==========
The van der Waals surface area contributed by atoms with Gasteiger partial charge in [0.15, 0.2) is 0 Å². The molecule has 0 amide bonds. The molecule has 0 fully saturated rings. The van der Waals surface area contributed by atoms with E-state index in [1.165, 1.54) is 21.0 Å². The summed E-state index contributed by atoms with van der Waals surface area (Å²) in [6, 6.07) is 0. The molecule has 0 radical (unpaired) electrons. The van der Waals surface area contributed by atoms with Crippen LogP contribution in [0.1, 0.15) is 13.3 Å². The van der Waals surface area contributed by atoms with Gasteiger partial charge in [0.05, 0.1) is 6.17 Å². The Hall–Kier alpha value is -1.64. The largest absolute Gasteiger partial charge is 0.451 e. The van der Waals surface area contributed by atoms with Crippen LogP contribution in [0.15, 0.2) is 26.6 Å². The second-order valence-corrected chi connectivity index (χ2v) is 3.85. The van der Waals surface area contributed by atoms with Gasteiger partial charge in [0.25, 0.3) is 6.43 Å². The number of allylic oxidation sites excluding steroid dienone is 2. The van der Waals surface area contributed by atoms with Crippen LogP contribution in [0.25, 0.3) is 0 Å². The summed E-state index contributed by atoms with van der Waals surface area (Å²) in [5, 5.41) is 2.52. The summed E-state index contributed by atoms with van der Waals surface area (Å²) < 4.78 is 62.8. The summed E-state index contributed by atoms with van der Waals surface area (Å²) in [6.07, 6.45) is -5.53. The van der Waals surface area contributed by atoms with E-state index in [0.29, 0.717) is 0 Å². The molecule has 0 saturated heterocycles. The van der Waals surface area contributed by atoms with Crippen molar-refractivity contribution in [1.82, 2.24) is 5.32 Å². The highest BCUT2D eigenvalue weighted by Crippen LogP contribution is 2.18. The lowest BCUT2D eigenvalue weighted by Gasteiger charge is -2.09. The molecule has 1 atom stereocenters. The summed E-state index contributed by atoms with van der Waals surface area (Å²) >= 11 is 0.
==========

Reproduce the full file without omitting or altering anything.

The van der Waals surface area contributed by atoms with Gasteiger partial charge in [0.15, 0.2) is 0 Å². The molecule has 0 amide bonds. The molecule has 0 fully saturated rings. The van der Waals surface area contributed by atoms with E-state index in [1.165, 1.54) is 21.0 Å². The summed E-state index contributed by atoms with van der Waals surface area (Å²) in [6, 6.07) is 0. The molecule has 0 radical (unpaired) electrons. The van der Waals surface area contributed by atoms with Crippen LogP contribution in [0.1, 0.15) is 13.3 Å². The van der Waals surface area contributed by atoms with Gasteiger partial charge in [0.05, 0.1) is 6.17 Å². The Hall–Kier alpha value is -1.64. The largest absolute Gasteiger partial charge is 0.451 e. The van der Waals surface area contributed by atoms with Crippen LogP contribution in [0.15, 0.2) is 26.6 Å². The second-order valence-corrected chi connectivity index (χ2v) is 3.85. The van der Waals surface area contributed by atoms with Gasteiger partial charge in [0.25, 0.3) is 6.43 Å². The number of allylic oxidation sites excluding steroid dienone is 2. The van der Waals surface area contributed by atoms with Crippen LogP contribution in [0.25, 0.3) is 0 Å². The summed E-state index contributed by atoms with van der Waals surface area (Å²) in [5, 5.41) is 2.52. The summed E-state index contributed by atoms with van der Waals surface area (Å²) < 4.78 is 62.8. The summed E-state index contributed by atoms with van der Waals surface area (Å²) in [6.07, 6.45) is -5.53. The van der Waals surface area contributed by atoms with E-state index in [0.29, 0.717) is 0 Å². The molecule has 0 saturated heterocycles. The van der Waals surface area contributed by atoms with Crippen molar-refractivity contribution in [1.82, 2.24) is 5.32 Å². The highest BCUT2D eigenvalue weighted by Crippen LogP contribution is 2.18. The lowest BCUT2D eigenvalue weighted by Gasteiger charge is -2.09. The molecule has 1 atom stereocenters. The summed E-state index contributed by atoms with van der Waals surface area (Å²) >= 11 is 0.